Apparently my last post on Grant has caused some confusion over at Richard Williams’s blog. Williams interprets my language as an attempt to downplay or ignore those historians who have argued that Grant was an alcoholic or that his fondness for it hampered his leadership on the battlefield. First, let me be very clear that I have nothing at stake in this debate beyond my interest in Grant as an important historical figure. Second, I am not a Grant scholar. What I know is based on having read a number of journal/magazine articles along with a few recent biographies by William McFeely, Jean Edward Smith and especially, Brooks Simpson’s Ulysses S. Grant: Triumph and Adversity, 1822-1865, which has been acknowledged by the historical community as the best of the lot. [By the way, Joan Waugh also bases her short commentary on this issue on Simpson’s work.] I’ve learned something from all of these studies. Williams cites a short essay by Edward Longacre at the History News Network as evidence of Grant’s addiction. Longacre’s characterization may be right depending on how we define our terms and how we weigh the evidence. Of course, there is always the danger of presentism in applying modern definitions and accompanying judgments one way or the other. Even with those concerns the discussion/debate ought to continue since we are dealing with an important individual in American history and how we understand and evaluate Grant’s public career matters. As for where I stand on the issue right now I will leave you with a recent post by Brooks Simpson over at Civil Warriors.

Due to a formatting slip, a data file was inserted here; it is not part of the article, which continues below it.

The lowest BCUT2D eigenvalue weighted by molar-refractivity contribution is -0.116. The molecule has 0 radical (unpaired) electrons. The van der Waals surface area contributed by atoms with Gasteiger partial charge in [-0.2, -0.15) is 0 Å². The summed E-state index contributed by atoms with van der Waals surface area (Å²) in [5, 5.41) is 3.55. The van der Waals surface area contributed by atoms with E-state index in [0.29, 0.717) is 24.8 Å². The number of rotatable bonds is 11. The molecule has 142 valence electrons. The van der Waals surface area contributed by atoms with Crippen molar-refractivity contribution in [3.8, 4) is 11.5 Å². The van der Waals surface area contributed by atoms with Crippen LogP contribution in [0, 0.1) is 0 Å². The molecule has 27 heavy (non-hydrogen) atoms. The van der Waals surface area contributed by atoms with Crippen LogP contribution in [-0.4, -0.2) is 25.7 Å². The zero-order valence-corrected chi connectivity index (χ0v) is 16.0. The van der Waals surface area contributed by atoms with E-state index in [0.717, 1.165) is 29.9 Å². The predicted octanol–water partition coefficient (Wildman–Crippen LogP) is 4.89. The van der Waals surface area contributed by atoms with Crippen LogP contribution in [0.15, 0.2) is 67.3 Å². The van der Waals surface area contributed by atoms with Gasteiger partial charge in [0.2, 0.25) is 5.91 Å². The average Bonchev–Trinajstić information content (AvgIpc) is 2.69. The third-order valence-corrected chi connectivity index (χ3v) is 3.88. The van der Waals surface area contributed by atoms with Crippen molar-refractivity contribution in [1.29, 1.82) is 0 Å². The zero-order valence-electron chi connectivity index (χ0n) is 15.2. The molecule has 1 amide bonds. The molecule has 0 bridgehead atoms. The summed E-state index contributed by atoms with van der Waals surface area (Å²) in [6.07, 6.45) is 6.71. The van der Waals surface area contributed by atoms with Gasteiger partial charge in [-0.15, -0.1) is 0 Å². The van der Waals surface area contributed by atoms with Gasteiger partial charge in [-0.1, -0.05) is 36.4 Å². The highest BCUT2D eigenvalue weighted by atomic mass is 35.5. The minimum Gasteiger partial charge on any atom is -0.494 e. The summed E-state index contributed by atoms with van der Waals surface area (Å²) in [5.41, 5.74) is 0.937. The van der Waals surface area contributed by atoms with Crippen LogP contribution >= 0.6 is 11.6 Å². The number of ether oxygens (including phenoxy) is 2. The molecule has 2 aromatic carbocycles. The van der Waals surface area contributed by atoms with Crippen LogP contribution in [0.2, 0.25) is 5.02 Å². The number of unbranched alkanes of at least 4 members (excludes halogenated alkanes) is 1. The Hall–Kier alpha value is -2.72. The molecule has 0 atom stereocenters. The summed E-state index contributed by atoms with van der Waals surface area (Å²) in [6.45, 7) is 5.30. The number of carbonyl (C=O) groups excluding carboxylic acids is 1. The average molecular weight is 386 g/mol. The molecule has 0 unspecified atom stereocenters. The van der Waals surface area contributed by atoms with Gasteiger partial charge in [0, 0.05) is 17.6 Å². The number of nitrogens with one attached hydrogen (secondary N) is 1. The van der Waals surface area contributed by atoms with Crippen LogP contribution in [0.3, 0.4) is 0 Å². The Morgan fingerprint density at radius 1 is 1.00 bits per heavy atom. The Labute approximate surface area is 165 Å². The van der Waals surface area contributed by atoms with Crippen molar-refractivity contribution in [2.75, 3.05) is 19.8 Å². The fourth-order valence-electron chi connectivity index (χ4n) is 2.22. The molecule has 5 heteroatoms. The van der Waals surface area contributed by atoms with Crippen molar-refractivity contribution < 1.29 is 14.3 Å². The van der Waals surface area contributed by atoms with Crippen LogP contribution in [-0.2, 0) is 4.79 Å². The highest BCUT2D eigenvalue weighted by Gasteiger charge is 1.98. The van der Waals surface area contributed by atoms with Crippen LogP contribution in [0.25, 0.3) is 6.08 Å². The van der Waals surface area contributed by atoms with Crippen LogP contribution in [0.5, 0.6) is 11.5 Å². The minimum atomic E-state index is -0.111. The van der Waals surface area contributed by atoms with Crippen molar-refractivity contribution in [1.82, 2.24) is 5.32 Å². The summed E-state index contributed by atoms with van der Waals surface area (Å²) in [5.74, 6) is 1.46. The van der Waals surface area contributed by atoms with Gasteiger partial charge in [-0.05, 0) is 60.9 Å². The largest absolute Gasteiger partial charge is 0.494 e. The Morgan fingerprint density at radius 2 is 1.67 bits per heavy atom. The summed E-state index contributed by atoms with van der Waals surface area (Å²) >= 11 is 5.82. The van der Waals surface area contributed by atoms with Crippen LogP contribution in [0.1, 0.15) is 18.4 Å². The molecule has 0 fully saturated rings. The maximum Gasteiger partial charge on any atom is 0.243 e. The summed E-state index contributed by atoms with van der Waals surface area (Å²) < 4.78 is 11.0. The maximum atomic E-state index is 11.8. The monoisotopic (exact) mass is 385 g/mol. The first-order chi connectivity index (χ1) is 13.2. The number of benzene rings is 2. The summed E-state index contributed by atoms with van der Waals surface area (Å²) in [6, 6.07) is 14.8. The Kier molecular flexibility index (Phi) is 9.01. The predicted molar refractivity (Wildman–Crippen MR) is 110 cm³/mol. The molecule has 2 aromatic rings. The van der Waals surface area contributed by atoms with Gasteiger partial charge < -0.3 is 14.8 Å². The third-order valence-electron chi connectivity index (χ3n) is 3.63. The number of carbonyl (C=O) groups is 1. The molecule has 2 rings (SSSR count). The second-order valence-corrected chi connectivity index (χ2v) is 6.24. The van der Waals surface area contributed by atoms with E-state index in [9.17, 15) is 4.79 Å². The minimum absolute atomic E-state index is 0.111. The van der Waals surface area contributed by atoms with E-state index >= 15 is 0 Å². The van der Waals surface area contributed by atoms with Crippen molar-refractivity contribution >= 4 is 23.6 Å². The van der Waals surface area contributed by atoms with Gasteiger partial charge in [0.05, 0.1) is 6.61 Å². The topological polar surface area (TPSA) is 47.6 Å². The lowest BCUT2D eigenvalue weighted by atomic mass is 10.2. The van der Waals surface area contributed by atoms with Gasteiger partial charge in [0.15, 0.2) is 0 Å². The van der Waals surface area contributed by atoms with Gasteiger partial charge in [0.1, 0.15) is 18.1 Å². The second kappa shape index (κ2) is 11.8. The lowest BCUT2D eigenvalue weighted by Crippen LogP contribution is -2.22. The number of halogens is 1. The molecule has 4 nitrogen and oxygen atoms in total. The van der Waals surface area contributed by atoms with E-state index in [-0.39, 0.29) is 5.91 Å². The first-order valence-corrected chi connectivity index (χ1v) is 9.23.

Still, I can’t help but wonder if this debate is about much larger issues. Many take on a defensive posture when it comes to certain conclusions and generalizations because they are connected to much larger assumptions about the war. Both Grant and Robert E. Lee are useful in this game. Believing that Grant was an alcoholic fits neatly into that larger image of a dirty/God-less/industrial North that stands in sharp contrast with a peaceful/agrarian South. Believing that Grant was a drunk reinforces his image as a “butcher” who achieved victory simply by massing overwhelming resources against Lee, the Army of Northern Virginia and the rest of the Confederacy rather than engaging in sophisticated and complex maneuvers. Finally, it reinforces the view that the United States army was made up of barbarians whose only goal was to pillage the good people of the South who wanted nothing more than to be left in peace.
The above image of Grant is one of my favorites from the Civil War era. A number of things come to mind when I look at it, including alcohol, but that constitutes just one fraction of my overall assessment of the man.